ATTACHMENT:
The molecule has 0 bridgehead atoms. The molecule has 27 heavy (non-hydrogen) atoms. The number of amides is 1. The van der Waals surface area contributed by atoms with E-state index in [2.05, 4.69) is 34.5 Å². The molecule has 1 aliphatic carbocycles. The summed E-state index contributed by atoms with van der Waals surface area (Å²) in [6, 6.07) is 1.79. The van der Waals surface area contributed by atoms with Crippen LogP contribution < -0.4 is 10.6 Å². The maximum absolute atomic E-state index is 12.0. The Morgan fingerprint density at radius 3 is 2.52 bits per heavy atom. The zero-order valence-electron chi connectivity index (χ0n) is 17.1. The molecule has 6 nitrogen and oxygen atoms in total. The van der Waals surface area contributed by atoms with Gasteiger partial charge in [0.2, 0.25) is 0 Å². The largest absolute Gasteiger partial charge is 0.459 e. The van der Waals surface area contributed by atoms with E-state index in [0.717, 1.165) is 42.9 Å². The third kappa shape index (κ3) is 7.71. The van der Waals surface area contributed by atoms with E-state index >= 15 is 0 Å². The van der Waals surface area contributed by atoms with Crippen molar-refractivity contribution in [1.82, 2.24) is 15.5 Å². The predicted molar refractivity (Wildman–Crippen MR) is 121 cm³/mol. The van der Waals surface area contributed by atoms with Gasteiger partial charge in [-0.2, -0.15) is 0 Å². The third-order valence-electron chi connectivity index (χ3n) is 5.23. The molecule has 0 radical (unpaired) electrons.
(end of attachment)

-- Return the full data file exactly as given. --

The molecule has 0 bridgehead atoms. The molecule has 27 heavy (non-hydrogen) atoms. The number of amides is 1. The van der Waals surface area contributed by atoms with E-state index in [2.05, 4.69) is 34.5 Å². The molecule has 1 aliphatic carbocycles. The summed E-state index contributed by atoms with van der Waals surface area (Å²) in [6, 6.07) is 1.79. The van der Waals surface area contributed by atoms with Crippen LogP contribution < -0.4 is 10.6 Å². The maximum absolute atomic E-state index is 12.0. The Morgan fingerprint density at radius 3 is 2.52 bits per heavy atom. The zero-order valence-electron chi connectivity index (χ0n) is 17.1. The molecule has 6 nitrogen and oxygen atoms in total. The van der Waals surface area contributed by atoms with Gasteiger partial charge in [0.2, 0.25) is 0 Å². The largest absolute Gasteiger partial charge is 0.459 e. The van der Waals surface area contributed by atoms with E-state index in [0.717, 1.165) is 42.9 Å². The third kappa shape index (κ3) is 7.71. The van der Waals surface area contributed by atoms with E-state index >= 15 is 0 Å². The van der Waals surface area contributed by atoms with Crippen molar-refractivity contribution in [1.82, 2.24) is 15.5 Å². The predicted molar refractivity (Wildman–Crippen MR) is 121 cm³/mol. The van der Waals surface area contributed by atoms with Gasteiger partial charge in [-0.2, -0.15) is 0 Å². The third-order valence-electron chi connectivity index (χ3n) is 5.23. The molecule has 0 radical (unpaired) electrons.